It means that people need to receive a completely new kind of life. To be born is to receive life. People have been “born of the flesh” – that is, they have been physically born with ordinary human life, which they get from their parents (“flesh gives birth to flesh”, John 3:6). But that ordinary human life will not bring them into God’s Kingdom. They need to have a different kind of life “birthed” in them, the kind of life God has, which is usually called “eternal life.” The Spirit of God reproduces that kind of life in those who believe in Jesus (“the Spirit gives birth to spirit”, John  3:6 – in other words, God’s Spirit reproduces in us the kind of spiritual life that God has). It is possible to have religious practice and moral principle as part of our ordinary human lives; religious practice is not in itself the same as or evidence of being born again.

Biblical point of interest…

When the New Testament speaks of the “flesh”, it does not mean our physical bodies. “The flesh” means “ordinary human life”, what we are by nature. So our emotions, temperaments, attitudes, etc., are all part of “the flesh.” The opposite of “the flesh” is not our “souls” – that just means our human personalities, which are part of “the flesh” – but the new spiritual life that God plants in us through the Holy Spirit when we believe in Jesus.

How do we receive this new birth? The answer is stated in the famous verse 16, as well as many times in John: it is through faith in Jesus.


We have already said that “faith”, as the Bible defines it, is not the belief that God exists, but personal trust in him. There are some other vital things that distinguish biblical faith from the normal secular understanding of what it means to “believe” things.

1.   Faith is focused in Jesus

To believe always means to believe in Jesus. Many will say they believe in God; they may say that they believe in prayer, or that they believe in the church, or that they believe in the Bible, or that they believe in Christianity; but unless all those things are expressions of the fact that they believe in Jesus, what they have is not the faith of which the New Testament speaks. Christian faith is personal trust in Jesus as the Way, the Truth and the Life.

2.   Faith looks to the cross

The faith that brings us into eternal life is not just faith in God in general, and not even faith in Jesus in general. It is the faith that believes and trusts that Jesus died on the cross for our sins. When Paul is reminding the Corinthians of the message that they heard and believed, he says that what is “of first importance” is “that Christ died for our sins” (1 Corinthians 15:3). Faith that leads to new birth and new life is cross-shaped. It means trusting that Jesus died to pay the price for our sins, and so by his death won for us the gift of forgiveness and the possibility of a brand new start in life, which we could never achieve for ourselves.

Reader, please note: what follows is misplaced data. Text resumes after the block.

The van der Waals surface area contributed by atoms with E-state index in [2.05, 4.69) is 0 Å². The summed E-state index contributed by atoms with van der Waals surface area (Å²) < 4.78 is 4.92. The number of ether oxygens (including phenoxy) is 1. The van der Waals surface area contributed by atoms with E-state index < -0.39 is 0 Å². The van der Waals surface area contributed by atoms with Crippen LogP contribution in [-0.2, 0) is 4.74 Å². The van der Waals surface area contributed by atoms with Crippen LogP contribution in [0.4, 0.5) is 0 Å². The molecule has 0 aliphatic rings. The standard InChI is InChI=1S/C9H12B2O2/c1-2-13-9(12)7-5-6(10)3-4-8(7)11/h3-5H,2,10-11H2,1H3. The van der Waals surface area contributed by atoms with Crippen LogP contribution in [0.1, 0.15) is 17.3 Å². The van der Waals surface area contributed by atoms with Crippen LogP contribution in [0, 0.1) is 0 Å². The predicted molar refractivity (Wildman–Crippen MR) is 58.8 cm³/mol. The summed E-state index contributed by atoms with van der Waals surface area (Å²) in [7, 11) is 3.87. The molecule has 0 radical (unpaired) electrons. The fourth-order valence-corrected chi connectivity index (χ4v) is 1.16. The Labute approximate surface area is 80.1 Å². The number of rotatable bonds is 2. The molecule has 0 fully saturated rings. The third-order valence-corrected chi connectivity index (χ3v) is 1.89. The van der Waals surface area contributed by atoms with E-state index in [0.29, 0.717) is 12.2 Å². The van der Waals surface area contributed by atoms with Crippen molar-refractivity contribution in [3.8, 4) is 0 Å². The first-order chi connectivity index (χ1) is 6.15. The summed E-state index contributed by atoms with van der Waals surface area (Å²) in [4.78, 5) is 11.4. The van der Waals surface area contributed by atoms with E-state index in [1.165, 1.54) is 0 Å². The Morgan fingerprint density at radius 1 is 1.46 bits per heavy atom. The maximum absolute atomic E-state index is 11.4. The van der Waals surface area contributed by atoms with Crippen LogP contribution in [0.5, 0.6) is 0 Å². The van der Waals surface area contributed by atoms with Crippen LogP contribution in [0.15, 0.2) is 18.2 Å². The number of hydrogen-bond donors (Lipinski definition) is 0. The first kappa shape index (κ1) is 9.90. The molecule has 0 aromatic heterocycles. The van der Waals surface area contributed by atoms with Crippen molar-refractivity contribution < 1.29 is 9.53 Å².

3.   Faith looks for help and salvation

Faith is not simply believing things about Jesus, but looking to Jesus for salvation and mercy. If faith is simply theoretical, and does not arise out of sense of personal need, it is not biblical faith. Real faith is not a creed, but a cry; it says not “I believe”, but “Lord, have mercy on me, a sinner!”

Many people’s idea of faith in God is providential: they believe that God loves them, will care for them, lead them, protect them, provide for them. That is quite true – he will; and Christians can rightly affirm their faith in God as our generous Provider. But what brings people the experience of new life and a relationship with God is not providential faith, but redeeming faith. It is the faith that asks God to forgive and save us.

4.   Faith is a commitment

Faith that leads to new life means entrusting ourselves to Jesus, and committing ourselves to follow him faithfully.

Biblical point of interest…

That biblical “faith” necessarily means a commitment to Jesus is indicated by one small but vital point that does not come across in our English translations. Whereas we say in English “believe in Jesus”, the usual phrase in New Testament Greek is literally “believe into Jesus”; so the famous words in John 3:16 are literally, that God loved the world so much that he gave his one and only Son, “that whoever believes into him shall not perish but have eternal life”. Faith is not static but dynamic. I can stand on a station platform and “believe in” the train in front of me; but it is if I get into the train that I will actually get where I need to go. Faith does not mean believing “in” Jesus, but getting on board with Jesus – believing “into” him, handing our lives over to him.

5.   Faith is a choice and a decision

Just as it is not merely a belief in our heads, so it is not merely a feeling in our emotions. The Bible uses phrases about believing “in our hearts” or “with all our hearts” (e.g. Proverbs 3:5, Acts 16:14, Romans 10:9-10); but whenever we use such language, we need to remember that the metaphorical use of the “heart” in the Bible is not the same as its use in the tradition of western lyrical poetry. In that western tradition, the heart is understood as the seat of the emotions; hence, for example, William Wordsworth’s poem which begins “My heart leaps up when I behold a rainbow in the sky.” But in the Bible the heart is understood as the seat of the will. It is with the heart that we make choices and decisions; it is like the bridge of a ship, where the course is set that the ship should follow. To trust in Jesus with “all our hearts” does not mean to make an emotional response to him; it means to make a conscious choice that we will trust him and start to follow him, and that our commitment to him will be at the very centre of the whole of our lives.